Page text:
Cougars beat Utah for first Pac-12 win
Thu., Jan. 17, 2013
Utah’s Justin Seymour fouls Washington State’s DaVonte Lacy during the second half. (Associated Press)
PULLMAN – On a night when its leading scorer was held without a basket in the first half, Washington State finally summoned the necessary effort to make sure it didn’t matter.
This, at long last, is what the Cougars have been looking for.
Against Utah, owners of the Pac-12’s staunchest field-goal percentage defense, WSU made 50 percent of its shots, 55 percent of its 3-pointers and mostly controlled the Utes in a 75-65 win Wednesday at Beasley Coliseum before 4,240. It was the first conference win of the season for WSU (10-7, 1-3 Pac-12).
Senior forward Brock Motum wound up with 14 points – all in the second half – as WSU stretched Utah’s defense with a barrage of 3-pointers. But that effort was spearheaded by senior guard Mike Ladd, whose game-high 22 points were a result of a 5-for-8 performance from beyond the 3-point arc, accounting for a chunk of WSU’s 11 total 3-point makes in 20 attempts.
“I let the game come to me,” said Ladd, who also chipped in six rebounds and didn’t turn the ball over in 35 minutes. “And with the offense we ran and Utah keying in on Brock so much, it left guys open, and I was one of the guys, and my teammates found me.”
It wasn’t just him. WSU finally made an opponent pay for focusing so much on Motum, the 6-foot-10 forward who led the Pac-12 in scoring last season and averages 19.8 points per game.
Utah (8-9, 0-5) packed the paint, denied Motum the ball and surrounded him when he caught it. This was not an unfamiliar sight for the Cougars.
But this time, everyone else stepped up. All of WSU’s starters finished in double-figures and the Cougars scored 28 points off Utah’s 17 turnovers.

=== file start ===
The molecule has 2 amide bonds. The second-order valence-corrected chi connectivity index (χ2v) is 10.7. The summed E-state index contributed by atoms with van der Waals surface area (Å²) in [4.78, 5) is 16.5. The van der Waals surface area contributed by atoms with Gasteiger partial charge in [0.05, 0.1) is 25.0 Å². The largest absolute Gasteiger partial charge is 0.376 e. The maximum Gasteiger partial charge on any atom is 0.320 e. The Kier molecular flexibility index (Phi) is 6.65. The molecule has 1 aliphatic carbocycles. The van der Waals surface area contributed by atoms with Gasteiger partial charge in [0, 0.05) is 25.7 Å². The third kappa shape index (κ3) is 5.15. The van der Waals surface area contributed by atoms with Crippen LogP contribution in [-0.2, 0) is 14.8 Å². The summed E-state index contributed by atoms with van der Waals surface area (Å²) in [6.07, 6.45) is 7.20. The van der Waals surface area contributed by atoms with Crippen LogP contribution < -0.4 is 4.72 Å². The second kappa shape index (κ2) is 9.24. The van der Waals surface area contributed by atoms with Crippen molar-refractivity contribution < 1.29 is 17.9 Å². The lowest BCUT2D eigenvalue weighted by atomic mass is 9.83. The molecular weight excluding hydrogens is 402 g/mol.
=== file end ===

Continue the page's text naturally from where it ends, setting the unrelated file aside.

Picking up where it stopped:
All of that against a Utah team that entered the game allowing opponents to shoot only 36.5 percent from the field.
“It was nice to see everybody involved, because the way they guarded Brock, obviously it’s a chore to get him the ball,” WSU coach Ken Bone said. “And when he does get the ball he’s just crowded so much. So it’s nice to see other guys step up and not hesitate a bit and just fire it up.”
From the start, too. The Cougars jumped to a 12-5 lead and didn’t make their first 2-point basket until Royce Woolridge’s driving layup with 10:12 left in the first half gave WSU a 17-11 advantage.
The lead was 34-26 at halftime, by which point WSU had made 7 of 11 from 3-point range. And the Cougars ripped off a 10-2 run early in the second half behind field goals from five different players, opening a 47-31 lead with 12:42 to play.
Utah responded with 10 unanswered points, trimming WSU’s lead to six. But Motum responded by drilling a 3-pointer from the top of the key, then made a pair of free throws after Utah coach Larry Krystkowiak was whistled for a technical foul.
“We really needed that,” Bone said of Motum’s 3-pointer. “They had a great run going and we weren’t doing what we needed to do offensively, and they were getting buckets.”
“When teams go on runs you always want to get something just to dry the blood a little bit,” Motum said.
Woolridge, who finished with 14 points, made a 3-pointer on the following possession to push WSU ahead by 14. Utah didn’t come closer than nine points after that.
The Cougars host Colorado on Saturday.
“I think we still have a lot of areas to improve on,” Motum said. “We didn’t close it out exactly how we’d like, but we’re still taking steps in the right direction from the previous games. We won, so that was the main thing.”
Local journalism is essential.
Give directly to The Spokesman-Review's Northwest Passages community forums series -- which helps to offset the costs of several reporter and editor positions at the newspaper -- by using the easy options below. Gifts processed in this system are not tax deductible, but are predominately used to help meet the local financial requirements needed to receive national matching-grant funds.
Subscribe to the sports newsletter
Get the day’s top sports headlines and breaking news delivered to your inbox by subscribing here.